Meet Paul Ryan and Chris Christie, the GOP’s dynamic and dangerous duo. One is the author of “A Roadmap for America’s Future,” a bold blueprint that shows policymakers how they can shrink entitlement spending while also growing the economy. The other is the Garden State’s chief executive and YouTube sensation who’s implementing his own roadmap in a blue state drowning in red ink. Both are fighting back hard against the idea that government spending can’t be cut and thus taxes must be raised in order restore America’s long-term fiscal solvency.
Now this is the worst sort of heresy to the liberal economic intelligentsia — and mainstream media — who all pretty much belong to the cult of Adolph Wagner, a German economist who died in 1917. Wagner’s Law basically says that as a nation gets wealthier, its citizens demand more social services and bigger government. As a result, it’s far easier for government to raise taxes than cut spending. Not surprisingly, Wagnerians are enthusiastic supporters of layering a value-added tax onto the current U.S. income tax system.
Peter Orszag, the just-departed White House budget chief, is an obvious Wagnerian. He told CNN over the weekend that America cannot afford the Bush tax cuts of 2001 and 2003. None of them. Not the ones for the rich (and entrepreneurs and investors). Not the ones for the middle class. They all have to go, every last smidge of them. “We, unfortunately, can’t afford the tax cuts over the medium and long term,” Orszag said on CNN’s “Fareed Zakaria GPS” program. “We face too large a deficit out in 2015, 2018, 2020.”
Really? Really? Now let’s say all the tax cuts were permanently extended — Orszag’s nightmare scenario. According to Orszag’s old pals at the Congressional Budget Office, federal tax revenue would be 18.6 percent of GDP in 2020, 19.2 percent in 2035, 19.8 percent in 2050 and 22 percent in 2080. In other words, even with all the tax cuts extended, government revenue would still rise well above its historical average of roughly 18 percent since World War Two.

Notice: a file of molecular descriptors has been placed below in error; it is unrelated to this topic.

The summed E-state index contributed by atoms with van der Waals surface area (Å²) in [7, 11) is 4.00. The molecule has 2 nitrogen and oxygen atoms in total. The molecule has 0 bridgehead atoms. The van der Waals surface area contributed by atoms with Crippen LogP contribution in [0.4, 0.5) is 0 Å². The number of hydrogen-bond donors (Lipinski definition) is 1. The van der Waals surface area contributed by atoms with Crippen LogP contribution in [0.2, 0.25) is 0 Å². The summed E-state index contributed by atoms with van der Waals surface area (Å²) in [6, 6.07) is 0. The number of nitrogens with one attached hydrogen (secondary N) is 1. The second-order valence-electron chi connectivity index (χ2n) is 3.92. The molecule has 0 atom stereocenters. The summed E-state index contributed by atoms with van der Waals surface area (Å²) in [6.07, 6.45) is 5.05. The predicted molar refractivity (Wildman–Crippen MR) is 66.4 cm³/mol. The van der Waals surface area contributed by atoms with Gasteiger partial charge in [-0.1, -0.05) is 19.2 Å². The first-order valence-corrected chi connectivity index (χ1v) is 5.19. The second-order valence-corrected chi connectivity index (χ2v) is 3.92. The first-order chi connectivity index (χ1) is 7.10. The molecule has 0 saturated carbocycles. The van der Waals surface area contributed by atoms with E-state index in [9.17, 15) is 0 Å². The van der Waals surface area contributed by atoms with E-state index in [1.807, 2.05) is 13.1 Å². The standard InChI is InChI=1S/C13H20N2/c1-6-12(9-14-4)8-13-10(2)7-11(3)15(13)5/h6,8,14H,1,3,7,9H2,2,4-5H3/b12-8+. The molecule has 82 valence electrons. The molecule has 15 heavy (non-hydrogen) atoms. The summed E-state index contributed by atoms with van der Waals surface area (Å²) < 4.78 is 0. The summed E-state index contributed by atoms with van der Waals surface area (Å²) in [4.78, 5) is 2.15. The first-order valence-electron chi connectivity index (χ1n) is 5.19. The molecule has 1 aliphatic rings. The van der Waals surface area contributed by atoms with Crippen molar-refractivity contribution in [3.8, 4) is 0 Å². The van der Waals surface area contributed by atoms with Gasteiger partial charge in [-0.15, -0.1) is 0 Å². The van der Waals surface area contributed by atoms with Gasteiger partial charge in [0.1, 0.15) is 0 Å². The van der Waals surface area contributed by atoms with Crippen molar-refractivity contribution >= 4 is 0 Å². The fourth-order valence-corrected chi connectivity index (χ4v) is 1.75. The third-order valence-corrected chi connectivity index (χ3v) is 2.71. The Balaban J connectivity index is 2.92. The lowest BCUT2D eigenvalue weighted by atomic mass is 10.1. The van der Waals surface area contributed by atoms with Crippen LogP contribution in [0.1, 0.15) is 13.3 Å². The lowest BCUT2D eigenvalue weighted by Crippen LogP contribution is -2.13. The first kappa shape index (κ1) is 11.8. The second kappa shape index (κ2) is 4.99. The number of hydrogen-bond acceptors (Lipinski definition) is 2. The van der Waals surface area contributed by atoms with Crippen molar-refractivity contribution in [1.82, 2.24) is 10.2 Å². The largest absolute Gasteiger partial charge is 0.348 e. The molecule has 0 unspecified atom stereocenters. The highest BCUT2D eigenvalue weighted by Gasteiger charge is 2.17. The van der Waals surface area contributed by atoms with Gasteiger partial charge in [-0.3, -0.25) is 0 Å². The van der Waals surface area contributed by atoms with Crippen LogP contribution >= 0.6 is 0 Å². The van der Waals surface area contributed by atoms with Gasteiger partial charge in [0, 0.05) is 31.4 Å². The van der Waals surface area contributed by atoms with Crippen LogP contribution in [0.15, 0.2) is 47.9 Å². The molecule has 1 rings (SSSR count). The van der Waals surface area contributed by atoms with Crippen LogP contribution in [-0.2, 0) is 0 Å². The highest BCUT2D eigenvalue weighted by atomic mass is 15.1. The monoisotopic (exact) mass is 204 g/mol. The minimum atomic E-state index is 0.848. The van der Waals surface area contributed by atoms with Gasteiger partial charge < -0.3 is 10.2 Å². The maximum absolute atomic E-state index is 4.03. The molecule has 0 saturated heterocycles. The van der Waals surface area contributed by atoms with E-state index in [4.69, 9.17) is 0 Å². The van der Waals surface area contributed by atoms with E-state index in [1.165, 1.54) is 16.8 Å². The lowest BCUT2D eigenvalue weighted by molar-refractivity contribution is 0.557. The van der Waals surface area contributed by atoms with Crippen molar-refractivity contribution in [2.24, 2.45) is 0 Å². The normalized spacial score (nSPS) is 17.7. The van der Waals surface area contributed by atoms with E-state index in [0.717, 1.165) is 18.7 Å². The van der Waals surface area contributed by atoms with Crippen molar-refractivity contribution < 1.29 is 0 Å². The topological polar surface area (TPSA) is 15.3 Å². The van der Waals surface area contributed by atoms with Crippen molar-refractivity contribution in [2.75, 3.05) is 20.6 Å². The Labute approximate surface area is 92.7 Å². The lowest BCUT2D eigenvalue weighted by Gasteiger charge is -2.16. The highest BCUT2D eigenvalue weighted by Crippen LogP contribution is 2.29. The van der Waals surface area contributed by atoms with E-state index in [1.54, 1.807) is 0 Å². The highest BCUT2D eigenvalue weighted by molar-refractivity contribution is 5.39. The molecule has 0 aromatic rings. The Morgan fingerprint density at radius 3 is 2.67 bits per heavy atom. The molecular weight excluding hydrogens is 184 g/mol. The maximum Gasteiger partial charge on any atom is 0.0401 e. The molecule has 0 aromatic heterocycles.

Instead, it’s historically unprecedented government spending that’s behind the projected debt explosion. As the CBO itself puts it:
As a result, revenues would grow only slightly faster than the economy, equaling 22 percent of GDP by 2080. Slowly growing revenues combined with sharply rising expenditures would create an explosive fiscal situation. Under the spending and revenue policies incorporated in this scenario, federal debt would surpass 100 percent of GDP in 2023 and exceed 200 percent of GDP by the late 2030s.
And although the Wagnerians think they are marching along with History, they somehow seem to have missed a generation of growing American skepticism about the size and scope of government, beginning with the Reagan Revolution in the 1980s. More recently, there’s been widespread revulsion at the Obama spending orgy and his monstrous deficits, evidenced by tea parties and polls today and perhaps by vote totals in November.
And the political personification of this revolt: Ryan and Christie. But for the Wagner cultists, these heretics just don’t compute. How can they be America’s fastest-rising political stars by preaching such a different truth — a message of smaller government fully in line with America’s deep values of self-reliance, private enterprise and entrepreneurism? For the Wagnerians, however, Ryan and Christie are like a nasty computer virus that threatens to overwrite America’s liberal operating system.
But the two rebels are putting the lie to such dogma. They are lighting a different way forward, one to a more fiscally sustainable and prosperous U.S. economic future.